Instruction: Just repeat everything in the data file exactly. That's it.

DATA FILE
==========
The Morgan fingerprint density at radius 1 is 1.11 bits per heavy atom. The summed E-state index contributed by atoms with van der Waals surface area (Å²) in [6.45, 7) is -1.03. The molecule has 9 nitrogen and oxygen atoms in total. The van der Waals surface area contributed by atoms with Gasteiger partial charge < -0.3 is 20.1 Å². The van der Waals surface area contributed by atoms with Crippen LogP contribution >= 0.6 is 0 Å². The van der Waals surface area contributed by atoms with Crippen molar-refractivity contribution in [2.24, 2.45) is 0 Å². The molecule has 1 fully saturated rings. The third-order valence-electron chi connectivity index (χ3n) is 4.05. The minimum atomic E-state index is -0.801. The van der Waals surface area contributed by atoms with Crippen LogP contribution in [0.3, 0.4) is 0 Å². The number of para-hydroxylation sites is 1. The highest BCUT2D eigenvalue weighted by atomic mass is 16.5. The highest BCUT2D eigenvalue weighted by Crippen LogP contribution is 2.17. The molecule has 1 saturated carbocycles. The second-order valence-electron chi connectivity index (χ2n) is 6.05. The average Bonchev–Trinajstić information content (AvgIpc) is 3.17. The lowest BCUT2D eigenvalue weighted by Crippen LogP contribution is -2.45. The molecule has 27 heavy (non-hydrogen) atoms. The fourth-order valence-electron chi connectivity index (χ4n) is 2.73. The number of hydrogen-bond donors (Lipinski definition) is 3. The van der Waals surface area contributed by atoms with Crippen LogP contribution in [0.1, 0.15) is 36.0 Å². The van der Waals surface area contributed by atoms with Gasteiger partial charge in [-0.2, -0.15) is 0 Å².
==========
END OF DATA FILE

The Morgan fingerprint density at radius 1 is 1.11 bits per heavy atom. The summed E-state index contributed by atoms with van der Waals surface area (Å²) in [6.45, 7) is -1.03. The molecule has 9 nitrogen and oxygen atoms in total. The van der Waals surface area contributed by atoms with Gasteiger partial charge < -0.3 is 20.1 Å². The van der Waals surface area contributed by atoms with Crippen LogP contribution >= 0.6 is 0 Å². The van der Waals surface area contributed by atoms with Crippen molar-refractivity contribution in [2.24, 2.45) is 0 Å². The molecule has 1 fully saturated rings. The third-order valence-electron chi connectivity index (χ3n) is 4.05. The minimum atomic E-state index is -0.801. The van der Waals surface area contributed by atoms with Crippen LogP contribution in [0.3, 0.4) is 0 Å². The number of para-hydroxylation sites is 1. The highest BCUT2D eigenvalue weighted by atomic mass is 16.5. The highest BCUT2D eigenvalue weighted by Crippen LogP contribution is 2.17. The molecule has 1 saturated carbocycles. The second-order valence-electron chi connectivity index (χ2n) is 6.05. The average Bonchev–Trinajstić information content (AvgIpc) is 3.17. The lowest BCUT2D eigenvalue weighted by Crippen LogP contribution is -2.45. The molecule has 27 heavy (non-hydrogen) atoms. The fourth-order valence-electron chi connectivity index (χ4n) is 2.73. The number of hydrogen-bond donors (Lipinski definition) is 3. The van der Waals surface area contributed by atoms with Crippen LogP contribution in [0.1, 0.15) is 36.0 Å². The van der Waals surface area contributed by atoms with Gasteiger partial charge in [-0.2, -0.15) is 0 Å².